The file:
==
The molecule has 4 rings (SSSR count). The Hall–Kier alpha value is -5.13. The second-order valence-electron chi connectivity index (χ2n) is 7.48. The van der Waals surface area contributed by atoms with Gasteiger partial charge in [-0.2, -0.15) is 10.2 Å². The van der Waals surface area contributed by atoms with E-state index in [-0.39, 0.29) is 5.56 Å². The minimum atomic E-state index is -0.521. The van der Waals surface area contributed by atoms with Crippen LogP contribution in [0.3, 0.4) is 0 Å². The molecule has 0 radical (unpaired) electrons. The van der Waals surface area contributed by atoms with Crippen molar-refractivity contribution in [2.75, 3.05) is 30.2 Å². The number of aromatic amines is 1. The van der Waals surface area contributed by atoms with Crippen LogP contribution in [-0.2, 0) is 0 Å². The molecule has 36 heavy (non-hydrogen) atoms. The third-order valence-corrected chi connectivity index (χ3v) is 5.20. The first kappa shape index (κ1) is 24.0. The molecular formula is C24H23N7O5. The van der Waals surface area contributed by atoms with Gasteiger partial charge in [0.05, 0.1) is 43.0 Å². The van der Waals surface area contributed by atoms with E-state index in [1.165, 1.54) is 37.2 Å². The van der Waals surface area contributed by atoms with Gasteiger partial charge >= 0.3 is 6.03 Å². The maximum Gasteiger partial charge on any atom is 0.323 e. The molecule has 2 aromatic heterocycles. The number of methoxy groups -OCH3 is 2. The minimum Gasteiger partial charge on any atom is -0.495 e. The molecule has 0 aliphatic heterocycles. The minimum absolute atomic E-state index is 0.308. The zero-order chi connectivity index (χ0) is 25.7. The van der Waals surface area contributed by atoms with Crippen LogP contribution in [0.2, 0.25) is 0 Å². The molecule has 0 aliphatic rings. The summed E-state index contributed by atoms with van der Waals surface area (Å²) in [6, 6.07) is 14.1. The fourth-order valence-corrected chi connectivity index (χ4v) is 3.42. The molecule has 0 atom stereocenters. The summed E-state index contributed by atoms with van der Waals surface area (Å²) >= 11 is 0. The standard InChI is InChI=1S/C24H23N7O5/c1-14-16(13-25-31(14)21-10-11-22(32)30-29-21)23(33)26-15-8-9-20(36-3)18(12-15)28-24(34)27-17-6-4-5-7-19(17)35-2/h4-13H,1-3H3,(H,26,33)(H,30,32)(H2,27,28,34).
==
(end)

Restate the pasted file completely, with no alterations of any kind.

The molecule has 4 rings (SSSR count). The Hall–Kier alpha value is -5.13. The second-order valence-electron chi connectivity index (χ2n) is 7.48. The van der Waals surface area contributed by atoms with Gasteiger partial charge in [-0.2, -0.15) is 10.2 Å². The van der Waals surface area contributed by atoms with E-state index in [-0.39, 0.29) is 5.56 Å². The minimum atomic E-state index is -0.521. The van der Waals surface area contributed by atoms with Crippen LogP contribution in [0.3, 0.4) is 0 Å². The molecule has 0 radical (unpaired) electrons. The van der Waals surface area contributed by atoms with Crippen molar-refractivity contribution in [2.75, 3.05) is 30.2 Å². The number of aromatic amines is 1. The van der Waals surface area contributed by atoms with Crippen LogP contribution in [-0.2, 0) is 0 Å². The molecule has 36 heavy (non-hydrogen) atoms. The third-order valence-corrected chi connectivity index (χ3v) is 5.20. The first kappa shape index (κ1) is 24.0. The molecular formula is C24H23N7O5. The van der Waals surface area contributed by atoms with Gasteiger partial charge in [0.05, 0.1) is 43.0 Å². The van der Waals surface area contributed by atoms with E-state index in [1.165, 1.54) is 37.2 Å². The van der Waals surface area contributed by atoms with Gasteiger partial charge >= 0.3 is 6.03 Å². The maximum Gasteiger partial charge on any atom is 0.323 e. The molecule has 2 aromatic heterocycles. The number of methoxy groups -OCH3 is 2. The minimum Gasteiger partial charge on any atom is -0.495 e. The molecule has 0 aliphatic heterocycles. The minimum absolute atomic E-state index is 0.308. The zero-order chi connectivity index (χ0) is 25.7. The van der Waals surface area contributed by atoms with Crippen LogP contribution in [0.2, 0.25) is 0 Å². The molecule has 0 aliphatic rings. The summed E-state index contributed by atoms with van der Waals surface area (Å²) in [6, 6.07) is 14.1. The fourth-order valence-corrected chi connectivity index (χ4v) is 3.42. The molecule has 0 atom stereocenters. The summed E-state index contributed by atoms with van der Waals surface area (Å²) >= 11 is 0. The standard InChI is InChI=1S/C24H23N7O5/c1-14-16(13-25-31(14)21-10-11-22(32)30-29-21)23(33)26-15-8-9-20(36-3)18(12-15)28-24(34)27-17-6-4-5-7-19(17)35-2/h4-13H,1-3H3,(H,26,33)(H,30,32)(H2,27,28,34).